MARKET CLOSE: NZX 50 falls from record on profit taking
MARKET CLOSE: NZX 50 Index falls from a record as investors take profits
By Tina Morrison
Sept. 20 (BusinessDesk) – New Zealand shares declined for the first time in two weeks as investors took advantage of gains to sell their shares at a profit.
The NZX 50 Index fell from a record, dropping 22.658 points, or 0.5 percent, to 4730.377. Within the index, 23 stocks declined, 20 rose and 7 were unchanged. Turnover was about $164 million.
The local bourse took its lead from overseas stock markets in the US and Australia which retreated following rallies after the US Federal Reserve unexpectedly decided to maintain its monetary stimulus programme. Those giving up gains included the S&P 500, the Dow Jones Industrial Average and the S&P/ASX 500.
“It is just a bit of profit taking following some pretty solid rises in recent days,” said Grant Williamson, a director at Hamilton Hindin Greene. “The offshore markets were a little bit weaker and that has probably caused a few of the local investors to take some profits. I don’t think the selling will last too much into next week.”
Fletcher Building, which has gained 20 percent the past month, paced the declines, dropping 2.5 percent to $9.58.
“It follows what has been a stellar few weeks for Fletcher Building’s share price,” Williamson said. “Things can’t go up in a straight line and today is a day when we are seeing a bit of profit taking.”
Team New Zealand’s loss in America’s Cup racing today to Oracle may have dented investor confidence, Williamson said.
Government plans for the partial listing of state-owned Meridian Energy is the day’s biggest stock news and is likely to occupy investors and analysts over the weekend, Williamson said.
Meridian shares are likely to list at between $1.50 and $1.80 apiece, but the highest price a retail investor will pay if they buy shares in the float will be $1.60, according to the offer documents.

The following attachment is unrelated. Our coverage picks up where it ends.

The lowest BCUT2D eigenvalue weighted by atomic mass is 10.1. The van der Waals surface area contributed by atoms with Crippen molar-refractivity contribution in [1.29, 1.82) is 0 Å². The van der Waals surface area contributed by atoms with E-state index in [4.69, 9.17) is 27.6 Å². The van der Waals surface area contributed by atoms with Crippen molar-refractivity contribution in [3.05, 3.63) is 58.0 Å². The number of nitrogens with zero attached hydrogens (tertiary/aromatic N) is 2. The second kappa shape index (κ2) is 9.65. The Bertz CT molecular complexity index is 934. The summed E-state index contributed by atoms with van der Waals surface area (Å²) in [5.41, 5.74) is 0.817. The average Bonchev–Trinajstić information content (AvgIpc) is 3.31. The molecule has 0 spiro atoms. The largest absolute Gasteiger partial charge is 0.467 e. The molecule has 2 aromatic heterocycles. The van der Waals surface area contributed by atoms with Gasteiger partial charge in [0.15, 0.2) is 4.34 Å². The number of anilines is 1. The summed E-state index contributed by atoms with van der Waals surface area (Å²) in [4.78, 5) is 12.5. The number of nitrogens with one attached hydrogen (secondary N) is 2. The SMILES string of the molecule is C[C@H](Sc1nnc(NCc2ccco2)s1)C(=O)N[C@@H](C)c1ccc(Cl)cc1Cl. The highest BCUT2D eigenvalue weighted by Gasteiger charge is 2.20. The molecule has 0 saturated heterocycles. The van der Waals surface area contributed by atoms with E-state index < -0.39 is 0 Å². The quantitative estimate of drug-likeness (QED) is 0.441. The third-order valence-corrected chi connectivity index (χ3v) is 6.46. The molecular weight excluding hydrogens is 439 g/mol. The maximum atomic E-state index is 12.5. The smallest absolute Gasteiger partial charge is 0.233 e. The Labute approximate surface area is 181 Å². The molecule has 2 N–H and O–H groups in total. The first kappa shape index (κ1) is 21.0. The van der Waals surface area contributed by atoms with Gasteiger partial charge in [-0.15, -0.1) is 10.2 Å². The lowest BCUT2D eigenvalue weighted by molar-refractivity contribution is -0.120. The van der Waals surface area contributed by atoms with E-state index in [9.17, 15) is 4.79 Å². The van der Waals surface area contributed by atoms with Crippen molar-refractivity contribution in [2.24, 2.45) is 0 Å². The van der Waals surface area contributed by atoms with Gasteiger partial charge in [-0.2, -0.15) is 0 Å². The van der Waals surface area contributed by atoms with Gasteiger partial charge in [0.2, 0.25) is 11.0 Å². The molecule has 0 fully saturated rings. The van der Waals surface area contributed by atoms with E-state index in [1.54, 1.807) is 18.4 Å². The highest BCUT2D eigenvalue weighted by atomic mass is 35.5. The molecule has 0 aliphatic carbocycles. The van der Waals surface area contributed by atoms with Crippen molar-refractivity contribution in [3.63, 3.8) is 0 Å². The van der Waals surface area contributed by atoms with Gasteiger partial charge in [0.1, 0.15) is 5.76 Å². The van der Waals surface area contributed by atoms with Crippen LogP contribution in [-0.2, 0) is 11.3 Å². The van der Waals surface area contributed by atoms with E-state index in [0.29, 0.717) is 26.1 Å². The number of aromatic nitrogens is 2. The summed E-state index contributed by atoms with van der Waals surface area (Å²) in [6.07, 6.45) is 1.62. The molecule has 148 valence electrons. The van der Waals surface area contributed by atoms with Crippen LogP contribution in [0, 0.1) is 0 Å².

The low end of that range gives Meridian a market capitalisation of $3.8 billion and the top end puts it at $4.6 billion, meaning the government can expect to up to $2.3 billion from the sale of a minority 49 percent of the shares in its largest electricity company.
“Fund managers and advisers will be looking at the fundamentals on Meridian and if they view them as more attractive than something else that is already listed, they could be recommending selling some existing shares in order to apply for shares in the IPO,” Williamson said. “That can create a little bit of weakness on a market as investors look to raise some capital for the new listing.”
Abano Healthcare Group fell 1.5 percent to $6.60. A potential takeover bid led by private equity firm Archer Capital and involving former director Peter Hutson significantly undervalues the targeted dental business and completely ignores the other units, says managing director Alan Clarke.
Archer Capital, with Hutson, who owns about 15 percent of the specialist healthcare investor, have made an indicative offer of $6.97 a share, valuing Abano at $131.4 million. As part of the deal, an Archer-owned Abano would sell its audiology unit to Hutson for a nominal sum.
MightyRiverPower gained 2.3 percent to $2.25 after director James Miller and chief financial officer William Meek went trawling for cheap shares when the government-controlled power company’s share price touched new lows this month.
Miller, a former energy sector analyst, bought 9,000 MRP shares on market on Sept. 11 in two transactions at $2.20 apiece, and topped that up on three more occasions this week, buying a further 15,000 shares at $2.17, according to notices filed with the stock exchange. CFO Meek also bought 2,700 shares on-market at $2.17 on Sept. 13.